Vacancy – Parish Clerk and Responsible Financial Officer.
Due to planned retirement of the current Parish Clerk in June 2020 Woodnesborough Parish Council is seeking to recruit a Clerk to be the Proper Officer and Responsible Financial Officer of the Council. The Council is seeking to appoint a suitable replacement in good time to allow an orderly handover of responsibilities.
Salary will be according to experience in accordance with the National Joint Council for Local Government services salary scales SCP16 to SCP23. Hours are 6 hours per week. Candidates must be pro-active and highly motivated to promote the interest of the community in all aspects of council business.
Hours are flexible as long as meeting deadlines are met and evening meeting attended. Duties for this home-based appointment include attending 11 monthly evening Parish Council meetings per year usually on the fourth Tuesday of each month, plus the Annual Parish Meeting in May; preparing the agenda; taking minutes and giving procedural advice; carrying out the Council’s administrative tasks; keeping financial records; preparing accounts and the annual budget and preparing records for audit purposes; dealing with general enquiries and correspondence. Communicating with principal authorities and other organisations, managing the meeting process, preparing reports and other functions including dealing with contractors and liaising with residents.
The Council employs an environmental engineer for 3 hours a week. Part of the duties involve managing this member of staff.
The ideal candidate will be a good communicator, with a professional attitude, and who is confident that they can work on their own initiative. They must have good interpersonal skills and the necessary ability to handle the organisational, computing, administrative and financial tasks required. The ideal candidate will also be either a qualified Clerk or prepared to study for and obtain the CiLCA qualification.
The Clerk to Woodnesborough Parish Council currently Clerks for both Eastry and Great Mongeham Parish Councils as well. The Councils are willing to continue with this arrangement if one person would be interested in undertaking all three roles.
Apply to Sarah Wells Clerk to the Parish Council email@example.com 01304 614320 for additional information or an informal chat.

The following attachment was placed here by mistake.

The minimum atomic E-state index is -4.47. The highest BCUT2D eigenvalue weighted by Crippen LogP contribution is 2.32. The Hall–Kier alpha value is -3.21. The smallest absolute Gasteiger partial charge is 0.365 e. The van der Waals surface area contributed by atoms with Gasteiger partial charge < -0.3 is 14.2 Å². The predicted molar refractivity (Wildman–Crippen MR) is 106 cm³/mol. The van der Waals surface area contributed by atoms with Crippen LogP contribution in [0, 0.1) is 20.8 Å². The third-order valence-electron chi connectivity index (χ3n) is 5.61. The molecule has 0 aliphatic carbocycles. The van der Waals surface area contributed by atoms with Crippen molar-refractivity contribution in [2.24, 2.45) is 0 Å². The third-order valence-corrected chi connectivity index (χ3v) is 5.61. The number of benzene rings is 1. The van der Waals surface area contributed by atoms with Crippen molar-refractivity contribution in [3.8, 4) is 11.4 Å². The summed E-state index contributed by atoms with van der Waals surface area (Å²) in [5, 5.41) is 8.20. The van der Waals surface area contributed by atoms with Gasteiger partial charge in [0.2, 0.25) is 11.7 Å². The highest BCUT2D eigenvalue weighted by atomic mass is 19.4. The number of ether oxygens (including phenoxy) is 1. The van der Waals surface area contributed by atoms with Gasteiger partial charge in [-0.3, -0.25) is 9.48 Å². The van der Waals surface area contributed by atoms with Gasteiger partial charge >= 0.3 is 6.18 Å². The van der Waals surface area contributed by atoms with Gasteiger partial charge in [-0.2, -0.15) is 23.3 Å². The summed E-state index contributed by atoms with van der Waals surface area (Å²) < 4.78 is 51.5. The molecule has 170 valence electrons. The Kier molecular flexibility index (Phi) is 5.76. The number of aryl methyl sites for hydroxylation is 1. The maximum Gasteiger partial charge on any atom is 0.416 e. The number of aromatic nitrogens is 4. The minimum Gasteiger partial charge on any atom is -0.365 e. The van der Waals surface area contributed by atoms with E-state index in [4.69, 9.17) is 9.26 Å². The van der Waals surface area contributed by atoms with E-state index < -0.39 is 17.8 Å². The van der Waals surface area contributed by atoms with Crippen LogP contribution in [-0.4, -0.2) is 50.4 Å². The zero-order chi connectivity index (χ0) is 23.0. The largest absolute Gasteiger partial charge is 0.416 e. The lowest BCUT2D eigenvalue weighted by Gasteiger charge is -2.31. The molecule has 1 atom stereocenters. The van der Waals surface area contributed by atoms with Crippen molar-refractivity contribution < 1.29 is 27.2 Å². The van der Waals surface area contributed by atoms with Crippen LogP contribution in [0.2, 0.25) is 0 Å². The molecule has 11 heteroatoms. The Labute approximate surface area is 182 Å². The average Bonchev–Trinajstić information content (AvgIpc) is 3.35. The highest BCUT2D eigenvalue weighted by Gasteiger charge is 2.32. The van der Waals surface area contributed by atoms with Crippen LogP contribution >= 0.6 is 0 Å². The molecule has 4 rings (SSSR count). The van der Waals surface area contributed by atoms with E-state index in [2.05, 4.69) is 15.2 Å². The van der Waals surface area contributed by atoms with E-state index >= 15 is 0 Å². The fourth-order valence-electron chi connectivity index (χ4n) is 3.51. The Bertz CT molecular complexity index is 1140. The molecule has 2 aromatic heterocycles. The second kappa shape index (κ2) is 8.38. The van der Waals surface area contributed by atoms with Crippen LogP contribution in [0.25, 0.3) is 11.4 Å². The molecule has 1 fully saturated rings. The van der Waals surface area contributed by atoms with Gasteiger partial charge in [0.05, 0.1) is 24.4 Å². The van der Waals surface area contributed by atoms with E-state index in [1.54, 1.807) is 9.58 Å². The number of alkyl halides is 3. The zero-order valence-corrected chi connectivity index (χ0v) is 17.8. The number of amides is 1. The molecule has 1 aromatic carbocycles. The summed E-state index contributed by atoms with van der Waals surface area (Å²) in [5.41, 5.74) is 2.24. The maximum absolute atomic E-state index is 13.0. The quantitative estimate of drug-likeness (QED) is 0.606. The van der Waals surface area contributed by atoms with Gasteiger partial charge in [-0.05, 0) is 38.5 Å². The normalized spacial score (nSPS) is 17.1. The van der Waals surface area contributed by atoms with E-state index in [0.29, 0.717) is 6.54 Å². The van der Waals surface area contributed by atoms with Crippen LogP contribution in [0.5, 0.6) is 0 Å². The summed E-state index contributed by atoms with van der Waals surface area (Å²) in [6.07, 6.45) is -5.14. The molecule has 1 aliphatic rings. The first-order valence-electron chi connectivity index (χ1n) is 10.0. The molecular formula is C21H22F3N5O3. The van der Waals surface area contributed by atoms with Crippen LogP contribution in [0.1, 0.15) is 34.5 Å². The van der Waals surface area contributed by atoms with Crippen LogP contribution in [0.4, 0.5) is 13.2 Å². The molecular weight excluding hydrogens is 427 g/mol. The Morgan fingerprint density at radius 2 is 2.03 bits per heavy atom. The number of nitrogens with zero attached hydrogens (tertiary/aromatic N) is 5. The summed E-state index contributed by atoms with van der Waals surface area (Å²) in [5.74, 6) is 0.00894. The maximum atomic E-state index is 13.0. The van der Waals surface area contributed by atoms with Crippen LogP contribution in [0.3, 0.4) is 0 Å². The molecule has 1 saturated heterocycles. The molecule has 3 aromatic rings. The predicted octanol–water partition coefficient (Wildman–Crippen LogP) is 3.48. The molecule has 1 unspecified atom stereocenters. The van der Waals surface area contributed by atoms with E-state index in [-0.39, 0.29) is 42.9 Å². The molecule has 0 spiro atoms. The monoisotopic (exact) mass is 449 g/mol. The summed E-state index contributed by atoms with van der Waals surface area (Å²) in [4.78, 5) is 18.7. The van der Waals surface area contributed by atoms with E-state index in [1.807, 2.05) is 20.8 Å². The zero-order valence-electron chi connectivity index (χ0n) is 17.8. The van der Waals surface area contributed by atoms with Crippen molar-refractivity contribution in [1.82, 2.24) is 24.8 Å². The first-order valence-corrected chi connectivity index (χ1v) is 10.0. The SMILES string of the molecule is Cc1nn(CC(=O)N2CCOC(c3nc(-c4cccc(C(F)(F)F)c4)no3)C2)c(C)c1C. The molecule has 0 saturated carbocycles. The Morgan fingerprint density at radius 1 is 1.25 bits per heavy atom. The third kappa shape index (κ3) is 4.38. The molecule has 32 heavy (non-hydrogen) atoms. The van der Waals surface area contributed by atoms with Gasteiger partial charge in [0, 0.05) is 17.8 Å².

Closing date for applications 13th March 2020
A Short History Of Woodnesborough
Woodnesborough (Wodens beorg, meaning “Woden’s Hill) stands on an old Roman road from Richborough to Dover. The village takes its name from the Saxon god of wisdom. Woden has given his name to the third day of the week, originally called “Woden’s Day” but now known as ‘Wednesday’. The village is also associated with another Saxon deity: the main street was once called Cold Friday Street after the goddess Friga.
Certain wells, trees and stones were considered sacred by the Saxons and one of these was at Woodnesborough, dedicated to the worship of Woden.
According to legend, pagan meetings were held on Fir Tree Hill – a large mound on which the present church is built. Until the middle Ages, Kent was separated from the Isle of Thanet by the sea and this would have been a splendid site overlooking the water. Legend also says that a solid gold statue of Woden is buried in the hill.
There are many other stories about the mound which is supposedly artificial. It is said to be the burial place of King Vortmer, who died in AD 457 and, according to chroniclers, “desired to be buried near the place where the Saxons used to land, being persuaded that his bones would deter them from any attempt in the future”. Another theory is that the hill was the burial mound for the dead of the great battle between the kings of Mercia and Wessex which was fought at “Woodnesbeorh’ in 715. No one knows the truth of these myths but a number of Anglo-Saxon artefacts have been found on the site.
In the 16th and 17th centuries Flemish refugees settled in the area to escape religious persecution. Their influence can be seen in the old brick houses such as Melville House and Street Farm House of which have typical Dutch gables. The refugees also reclaimed the marshes north of Woodnesborough for market gardening. These are called ‘polders’ after the reclaimed land in Holland.
The Church was built in 1180 by Ascelinda de Wodenberg. The tower once had a steeple but this was taken down in 1740 when the present wooden copula and balustrade was added, an unusual and possibly unique feature. Fortunately it survived restoration in 1884.
In 1910 work began on a colliery at Woodnesborough to exploit the newly discovered Kent coalfield, but it soon closed. In the 1920s, further plans were drawn up for a new pit and mining town to house 12,000 people. Again the scheme was abandoned as the great Depression set the economy back.